Ah, the ’80s. While some people may write this decade off to spandex, big hair, and voodoo economics, there is something about this decade that makes it the best in history – we were born in it.
Sure, we’ve grown up and out of our legwarmers and Transformers pajamas, but many children of the ’80s still carry a special part of this decade with them in their heart.
And some people go a little further. (Like this reporter, who has 80 My Little Ponies and everything “Garfield and Friends”).
Collecting ’80s memorabilia has become increasingly popular with students as we start feeling nostalgic for a world in which our most pressing engagement was the premiere of “The Secret of the Ooze.”
Stores such as Hot Topic cater to our memories, and the phenomenon of Thundercats T-shirts and Rainbow Brite bags grows more mainstream each year.
Play With This, a Pensauken store that sells toys from the ’60s to the ’90s, said that the ’80s are especially popular, since most toys take about 20 years to become hot collectibles.
So what speaks most to your soul?
Junior English major Linda Gallant’s screenname is based on Fraggle Rock, and she has been collecting memorabilia since 1986. She has stuffed toys, books and T-shirts, but her most prized possession is her collection of episodes.
“Since it’s not on TV anymore I’m glad my mom taped the HBO Family Showcase episodes when I was young,” she said.
Nicole Moinhos, sophomore psychology major, loved the Care Bears, and about a year ago, decided to start collecting. While she had some things saved from her childhood, she has since collected five pairs of pajamas, notepads, pens and T-shirts.
Patrick Shea, junior communication studies major, has collected Teenage Mutant Ninja Turtle memorabilia since the show’s beginning. He also owns Batman figures from the old series with Adam West and the Michael Keaton movie.
He also has a Turtle van, a Batmobile and a Batcycle, but his most disturbing purchase was “the ooze.”
“I don’t even know what went into that stuff, but it probably came from an animal somewhere,” Shea said.
Shea is looking forward to the new Christian Bale Batman movie. However, the new Turtles just aren’t his style, since they appear to be lacking eyes, and, as Shea explains, “It’s like the turtles got replaced by Stevie Wonder, Ray Charles, Helen Keller, and Andrea Bocelli, and I don’t know how they would fare in a fight.”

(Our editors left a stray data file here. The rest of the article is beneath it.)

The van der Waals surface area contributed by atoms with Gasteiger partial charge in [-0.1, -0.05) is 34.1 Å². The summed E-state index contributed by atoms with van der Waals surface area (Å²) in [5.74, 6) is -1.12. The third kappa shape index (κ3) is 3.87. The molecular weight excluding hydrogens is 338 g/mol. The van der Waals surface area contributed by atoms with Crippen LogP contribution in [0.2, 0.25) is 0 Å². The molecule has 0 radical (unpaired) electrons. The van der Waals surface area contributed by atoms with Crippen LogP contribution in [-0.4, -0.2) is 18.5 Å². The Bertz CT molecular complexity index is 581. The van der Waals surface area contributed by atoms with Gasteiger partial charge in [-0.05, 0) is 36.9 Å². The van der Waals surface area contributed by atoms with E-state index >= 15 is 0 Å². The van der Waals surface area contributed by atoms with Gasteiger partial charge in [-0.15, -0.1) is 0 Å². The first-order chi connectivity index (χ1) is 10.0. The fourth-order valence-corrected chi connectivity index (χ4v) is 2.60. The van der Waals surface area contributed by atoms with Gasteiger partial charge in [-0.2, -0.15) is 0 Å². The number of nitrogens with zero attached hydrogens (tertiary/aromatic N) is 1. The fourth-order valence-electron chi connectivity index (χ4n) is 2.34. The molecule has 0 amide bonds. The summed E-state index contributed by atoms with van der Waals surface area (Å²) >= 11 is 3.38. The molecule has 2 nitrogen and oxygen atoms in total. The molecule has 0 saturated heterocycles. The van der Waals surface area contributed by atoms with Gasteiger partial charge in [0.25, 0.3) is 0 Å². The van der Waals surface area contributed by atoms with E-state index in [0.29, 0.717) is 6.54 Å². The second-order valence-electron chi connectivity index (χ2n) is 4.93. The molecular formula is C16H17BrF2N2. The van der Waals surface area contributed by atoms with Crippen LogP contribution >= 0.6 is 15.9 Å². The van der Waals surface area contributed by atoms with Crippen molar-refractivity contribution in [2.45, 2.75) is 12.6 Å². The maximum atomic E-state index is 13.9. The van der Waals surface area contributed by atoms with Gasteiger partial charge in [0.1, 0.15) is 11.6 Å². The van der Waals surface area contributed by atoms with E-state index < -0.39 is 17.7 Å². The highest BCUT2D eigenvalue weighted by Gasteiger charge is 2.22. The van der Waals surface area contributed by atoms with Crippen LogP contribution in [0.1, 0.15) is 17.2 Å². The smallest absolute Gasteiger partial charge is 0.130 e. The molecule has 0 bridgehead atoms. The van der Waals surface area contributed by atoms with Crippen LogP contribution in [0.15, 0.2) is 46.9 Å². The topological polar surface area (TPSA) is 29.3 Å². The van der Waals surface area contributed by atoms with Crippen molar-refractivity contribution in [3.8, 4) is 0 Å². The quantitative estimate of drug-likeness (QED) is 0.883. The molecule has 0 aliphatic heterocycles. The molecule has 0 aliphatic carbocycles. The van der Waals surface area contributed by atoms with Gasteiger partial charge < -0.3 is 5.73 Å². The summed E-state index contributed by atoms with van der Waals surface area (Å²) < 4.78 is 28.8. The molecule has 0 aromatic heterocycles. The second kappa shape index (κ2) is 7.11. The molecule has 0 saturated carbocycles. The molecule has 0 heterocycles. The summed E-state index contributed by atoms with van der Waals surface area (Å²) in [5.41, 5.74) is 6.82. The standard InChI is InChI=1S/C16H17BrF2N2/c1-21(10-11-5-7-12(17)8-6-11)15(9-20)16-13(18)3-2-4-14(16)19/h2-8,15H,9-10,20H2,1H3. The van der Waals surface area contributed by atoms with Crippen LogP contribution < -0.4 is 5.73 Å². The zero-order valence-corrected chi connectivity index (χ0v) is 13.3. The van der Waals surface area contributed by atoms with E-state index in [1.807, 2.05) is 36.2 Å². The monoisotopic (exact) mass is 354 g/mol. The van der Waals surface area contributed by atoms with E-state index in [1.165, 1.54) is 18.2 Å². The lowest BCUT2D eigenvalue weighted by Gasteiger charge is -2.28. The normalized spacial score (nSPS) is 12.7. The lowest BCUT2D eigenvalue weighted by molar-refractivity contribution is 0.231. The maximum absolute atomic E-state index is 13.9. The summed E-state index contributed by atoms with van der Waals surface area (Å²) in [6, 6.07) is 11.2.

Jonathan Tran, junior English major, believes in “Turtle Power” too. He has about two dozen figures, from the first production line (that came with the cheesy break-off weapon rack) to the “theme” Turtles. He also has the later ones, including those that were transformers and morphed from regular turtles to the fighting ones – his favorite – and keeps them in a collector’s case.
He had a talking Michelangelo. His favorite accessory was the pizza thrower that shot out rapid-fire plastic pizzas, along with a warning not to aim it at people or animals. “Of course my brother and I always tried to get each other in the eyes, which totally hurt and ruled,” Tran said.
Christine Brozyna, sophomore journalism major, had about 30 My Little Ponies, with a stable, which she started collecting before she could even talk. While the ones with jewels for eyes scared her, her favorites were the ones with the hair that grew when it was pulled.
“I don’t really remember this, but my mom said I would line them up by color and I would name them all,” Brozyna said.
Though not as beloved as the ponies, she also had a troll collection, and one year every one of her friends bought her a troll for her birthday. She liked the large plush troll doll, but looking back, Brozyna realizes that they were ugly. She remembers she must have always thought so, since she never kept them out.
“I still have all ponies,” Brozyna said. “It’s nostalgic for me, but I could care less about the trolls.”
Bill Bruno, junior information systems major, bought the first two seasons of “Saved By The Bell” on DVD. “I started collecting because the show is one of my memories from being younger and it’s not on TV much anymore, so I had to find some way to watch it,” Bruno said.
While more seasons have yet to be released on DVD, Bruno said he would purchase more when they become available. “But not that ‘Saved By The Bell: New Class’ or ‘the College Years,'” he said. “That was crap.”
So, for many people who may occasionally feel similar malcontent for ‘TCNJ: the College Years,’ a little dose of ’80s comfort sounds just like what Dr. Huxtable would order.